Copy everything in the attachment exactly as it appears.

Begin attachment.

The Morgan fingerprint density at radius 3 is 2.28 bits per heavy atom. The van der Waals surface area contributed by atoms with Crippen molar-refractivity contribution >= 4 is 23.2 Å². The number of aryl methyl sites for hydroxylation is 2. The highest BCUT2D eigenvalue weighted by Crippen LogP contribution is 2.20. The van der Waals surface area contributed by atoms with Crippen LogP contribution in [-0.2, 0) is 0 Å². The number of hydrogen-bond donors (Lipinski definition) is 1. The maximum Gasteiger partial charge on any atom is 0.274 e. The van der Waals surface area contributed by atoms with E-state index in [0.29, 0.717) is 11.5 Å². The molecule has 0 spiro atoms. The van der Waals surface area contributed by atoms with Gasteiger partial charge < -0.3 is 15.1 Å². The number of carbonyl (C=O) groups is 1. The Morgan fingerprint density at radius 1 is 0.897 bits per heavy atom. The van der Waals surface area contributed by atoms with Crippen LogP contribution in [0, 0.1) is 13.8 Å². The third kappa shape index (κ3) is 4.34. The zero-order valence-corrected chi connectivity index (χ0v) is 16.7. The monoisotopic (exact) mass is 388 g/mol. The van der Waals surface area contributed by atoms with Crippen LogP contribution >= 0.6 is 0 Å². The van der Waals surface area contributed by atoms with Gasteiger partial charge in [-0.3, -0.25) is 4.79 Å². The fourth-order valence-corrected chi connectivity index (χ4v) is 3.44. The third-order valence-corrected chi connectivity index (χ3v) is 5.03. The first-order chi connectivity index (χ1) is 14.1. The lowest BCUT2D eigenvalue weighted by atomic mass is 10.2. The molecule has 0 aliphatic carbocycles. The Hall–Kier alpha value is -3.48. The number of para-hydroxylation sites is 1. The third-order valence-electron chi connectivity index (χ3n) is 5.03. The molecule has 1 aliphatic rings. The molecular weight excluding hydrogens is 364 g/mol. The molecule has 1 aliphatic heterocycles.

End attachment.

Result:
The Morgan fingerprint density at radius 3 is 2.28 bits per heavy atom. The van der Waals surface area contributed by atoms with Crippen molar-refractivity contribution >= 4 is 23.2 Å². The number of aryl methyl sites for hydroxylation is 2. The highest BCUT2D eigenvalue weighted by Crippen LogP contribution is 2.20. The van der Waals surface area contributed by atoms with Crippen LogP contribution in [-0.2, 0) is 0 Å². The number of hydrogen-bond donors (Lipinski definition) is 1. The maximum Gasteiger partial charge on any atom is 0.274 e. The van der Waals surface area contributed by atoms with E-state index in [0.29, 0.717) is 11.5 Å². The molecule has 0 spiro atoms. The van der Waals surface area contributed by atoms with Gasteiger partial charge < -0.3 is 15.1 Å². The number of carbonyl (C=O) groups is 1. The Morgan fingerprint density at radius 1 is 0.897 bits per heavy atom. The van der Waals surface area contributed by atoms with Crippen LogP contribution in [0, 0.1) is 13.8 Å². The third kappa shape index (κ3) is 4.34. The zero-order valence-corrected chi connectivity index (χ0v) is 16.7. The monoisotopic (exact) mass is 388 g/mol. The van der Waals surface area contributed by atoms with Crippen LogP contribution >= 0.6 is 0 Å². The van der Waals surface area contributed by atoms with Gasteiger partial charge in [-0.3, -0.25) is 4.79 Å². The fourth-order valence-corrected chi connectivity index (χ4v) is 3.44. The third-order valence-corrected chi connectivity index (χ3v) is 5.03. The first-order chi connectivity index (χ1) is 14.1. The lowest BCUT2D eigenvalue weighted by atomic mass is 10.2. The molecule has 0 aliphatic carbocycles. The Hall–Kier alpha value is -3.48. The number of para-hydroxylation sites is 1. The third-order valence-electron chi connectivity index (χ3n) is 5.03. The molecule has 1 aliphatic rings. The molecular weight excluding hydrogens is 364 g/mol. The molecule has 1 aliphatic heterocycles.